Hopefully the visitors of PBS’s site will build enough confidence to learn to enjoy math and improve their test scores. It makes a huge difference when parents participate in the learning process. With some support at home, even the most devoted reading enthusiast can develop a healthy appreciation of numbers.

Wednesday, March 14, 2012

Collaborative Textbook Authoring

By Ken Scherpelz, Vice President of Sales and Business Development

After spending over 30 years in the publishing industry, I’ve collaborated in the development and production of thousands of published works. I’ve worked with authors, editors, designers, illustrators, proofreaders, production artists, translators, reviewers—hundreds of people who contributed to the accuracy and quality of each book or digital offering. We followed procedures to ensure content was accurate and errors were eliminated, relying on the next level of review to check the previous changes and additions.
Now that the Internet has given most everybody access to, well, most everything, anyone with a computer can become an author through Wikipedia and numerous blogs. And a major publisher will now allow college and university instructors to edit and rewrite online textbooks—online. This new process struck me as odd, if only because my training and experience always included someone checking behind me each time I changed anything in a manuscript or page proof. But this program allows and even encourages instructors to “fine-tune a textbook” leaving it to students, parents, and other instructors to help monitor the changes.
I’m interested to see how this innovative plan works over time, specifically in the opinion of the original textbook authors whose works will be revised. I’m also curious to see what kind of changes come about to textbooks when left in the hands of an instructor with strong biases toward one theory or another; or one with fanatical religious or political beliefs; or another who has an ax to grind with the publisher or university. And then there’s the inevitable hacker, who might make changes just for the fun of it. Stay tuned to this one.
Wherever you might fall in the process of creating content, give us a call at PSG for help with your publishing needs.

Thursday, March 1, 2012

EBooks in Libraries

By Hilary Kody, Intern, Spring 2012

Like any good publishing student and intern, I am a big fan of books. I enjoy reading something substantial, physically flipping pages, using bookmarks. Naturally, I was a little wary of eBooks and eReaders. But last semester, when I found myself attempting to stuff another book into my already full backpack, I decided I would give eBooks a try. And just as I have transitioned to eBooks and eReaders, libraries across the country are also seizing the opportunity to expand their electronic materials.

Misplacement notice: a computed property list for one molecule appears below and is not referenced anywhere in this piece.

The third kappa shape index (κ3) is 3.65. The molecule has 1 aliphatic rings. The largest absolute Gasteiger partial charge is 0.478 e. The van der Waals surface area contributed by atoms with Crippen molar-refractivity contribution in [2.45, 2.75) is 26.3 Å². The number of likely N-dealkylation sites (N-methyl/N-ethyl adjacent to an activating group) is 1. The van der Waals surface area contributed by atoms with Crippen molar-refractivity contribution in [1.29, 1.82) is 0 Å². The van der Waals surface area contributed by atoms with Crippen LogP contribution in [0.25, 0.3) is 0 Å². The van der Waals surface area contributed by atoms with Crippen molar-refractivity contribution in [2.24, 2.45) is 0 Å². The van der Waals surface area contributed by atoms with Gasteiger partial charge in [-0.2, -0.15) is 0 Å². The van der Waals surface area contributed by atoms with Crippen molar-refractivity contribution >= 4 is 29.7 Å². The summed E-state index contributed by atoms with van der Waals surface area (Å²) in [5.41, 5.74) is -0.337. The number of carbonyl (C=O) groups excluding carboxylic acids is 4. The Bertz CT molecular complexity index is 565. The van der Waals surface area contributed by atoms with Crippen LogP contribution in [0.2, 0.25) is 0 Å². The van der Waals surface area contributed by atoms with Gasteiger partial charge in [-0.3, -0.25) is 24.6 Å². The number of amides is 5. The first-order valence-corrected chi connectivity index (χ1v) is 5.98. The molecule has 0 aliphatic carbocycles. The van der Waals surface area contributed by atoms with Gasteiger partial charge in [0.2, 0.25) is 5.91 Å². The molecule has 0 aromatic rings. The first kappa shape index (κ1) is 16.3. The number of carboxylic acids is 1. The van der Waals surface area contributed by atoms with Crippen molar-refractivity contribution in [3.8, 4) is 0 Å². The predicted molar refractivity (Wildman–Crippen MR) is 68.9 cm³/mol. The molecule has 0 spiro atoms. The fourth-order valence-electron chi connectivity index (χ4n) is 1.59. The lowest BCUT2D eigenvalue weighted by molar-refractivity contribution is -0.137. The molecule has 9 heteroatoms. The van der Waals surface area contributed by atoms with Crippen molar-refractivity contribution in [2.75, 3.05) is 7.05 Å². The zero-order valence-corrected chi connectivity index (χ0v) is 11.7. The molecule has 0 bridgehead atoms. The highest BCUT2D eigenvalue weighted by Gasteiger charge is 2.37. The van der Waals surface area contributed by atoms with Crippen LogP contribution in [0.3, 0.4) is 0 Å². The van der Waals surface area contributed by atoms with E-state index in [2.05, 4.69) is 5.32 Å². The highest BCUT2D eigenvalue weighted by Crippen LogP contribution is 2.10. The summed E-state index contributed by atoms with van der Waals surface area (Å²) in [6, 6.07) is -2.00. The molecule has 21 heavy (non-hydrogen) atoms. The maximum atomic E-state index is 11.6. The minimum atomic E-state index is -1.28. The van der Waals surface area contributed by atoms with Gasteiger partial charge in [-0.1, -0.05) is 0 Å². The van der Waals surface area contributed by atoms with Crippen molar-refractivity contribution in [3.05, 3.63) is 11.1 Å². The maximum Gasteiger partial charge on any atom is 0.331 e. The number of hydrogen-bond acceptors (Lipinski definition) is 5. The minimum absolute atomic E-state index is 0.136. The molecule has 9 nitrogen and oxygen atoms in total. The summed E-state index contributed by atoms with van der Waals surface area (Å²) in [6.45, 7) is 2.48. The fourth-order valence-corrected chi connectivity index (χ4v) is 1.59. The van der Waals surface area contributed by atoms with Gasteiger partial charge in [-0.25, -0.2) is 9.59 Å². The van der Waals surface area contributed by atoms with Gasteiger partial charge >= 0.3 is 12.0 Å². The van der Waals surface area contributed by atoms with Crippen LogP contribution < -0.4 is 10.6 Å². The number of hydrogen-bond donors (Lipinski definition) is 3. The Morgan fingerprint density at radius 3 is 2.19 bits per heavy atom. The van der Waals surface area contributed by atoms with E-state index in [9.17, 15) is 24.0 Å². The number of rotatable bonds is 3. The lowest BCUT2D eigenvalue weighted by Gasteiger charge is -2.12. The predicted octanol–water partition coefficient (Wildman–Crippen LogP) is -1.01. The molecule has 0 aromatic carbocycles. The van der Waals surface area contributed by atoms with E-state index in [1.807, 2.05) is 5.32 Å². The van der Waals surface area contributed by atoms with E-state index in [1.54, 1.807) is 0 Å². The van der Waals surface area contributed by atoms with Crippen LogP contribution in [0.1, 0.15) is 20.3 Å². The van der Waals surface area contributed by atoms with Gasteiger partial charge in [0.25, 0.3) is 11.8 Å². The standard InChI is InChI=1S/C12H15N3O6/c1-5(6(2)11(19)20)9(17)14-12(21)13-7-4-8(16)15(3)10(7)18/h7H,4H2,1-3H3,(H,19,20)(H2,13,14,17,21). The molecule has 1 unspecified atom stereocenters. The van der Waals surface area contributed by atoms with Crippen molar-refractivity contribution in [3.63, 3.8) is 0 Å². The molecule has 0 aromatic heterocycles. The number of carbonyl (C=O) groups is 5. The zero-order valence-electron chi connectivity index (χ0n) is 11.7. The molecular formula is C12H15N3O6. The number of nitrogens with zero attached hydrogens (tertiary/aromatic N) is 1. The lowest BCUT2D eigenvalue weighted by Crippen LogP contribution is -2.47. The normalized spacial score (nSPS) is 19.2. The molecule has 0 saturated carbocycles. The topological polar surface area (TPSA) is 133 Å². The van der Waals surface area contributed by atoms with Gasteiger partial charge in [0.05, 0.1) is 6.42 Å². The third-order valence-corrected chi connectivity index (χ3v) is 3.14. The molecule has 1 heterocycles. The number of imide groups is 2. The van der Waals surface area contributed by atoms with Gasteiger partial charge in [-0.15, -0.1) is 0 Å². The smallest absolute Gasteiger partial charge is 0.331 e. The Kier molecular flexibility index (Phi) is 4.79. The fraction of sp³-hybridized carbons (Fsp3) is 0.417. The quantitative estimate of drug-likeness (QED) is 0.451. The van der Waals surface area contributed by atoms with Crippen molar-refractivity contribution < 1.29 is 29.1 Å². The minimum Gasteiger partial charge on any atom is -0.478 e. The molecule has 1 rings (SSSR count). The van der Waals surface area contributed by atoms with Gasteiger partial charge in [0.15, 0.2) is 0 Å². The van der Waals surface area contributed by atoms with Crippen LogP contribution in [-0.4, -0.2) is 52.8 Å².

In 2010, the National Center for Education Statistics (NCES) found that two- and four-year postsecondary institutions have increased their level of eBooks and electronic references sources. At the time of the survey, academic libraries possessed 158.7 million eBooks and 1.8 million electronic sources. 
Molly Raphael, president of the American Library Association, says that libraries are facing a number of challenges including changing technology, adequacy of financial resources, and shifting demographics.  Libraries need to adapt services to meet community demand and remain central to people’s lives. This, Raphael says, means adjusting to technology and knowing your audience. For example, middle class communities are more likely to have a high demand for eBooks because more people have eReaders. In lower income communities, people are likely to use library computers to access Internet resources.
Similar challenges are facing primary and secondary libraries as well. While many academic centers would like to make the transition to eBook readers to replace costly and heavy printed texts, they face a number of challenges. Primarily, many texts traditionally included in curriculum are not available electronically. Fahrenheit 451 was only recently released for eBooks, while fairly standard readings such as To Kill a Mockingbird and Catcher in the Rye remain unavailable in digital formats. However, many textbooks and other nonfiction materials are available in eBook format. Despite the challenges, it seems that in all levels of education, electronic resources are becoming increasingly popular.
This semester, I have replaced a number of my textbooks with eBooks. With all my reading materials conveniently condensed into one device, my backpack is much lighter. Do you find yourself caught in this changing market? Looking to cater your material to students like me? PSG can help prepare your content for electronic delivery in eBooks or online. Contact us for a quote.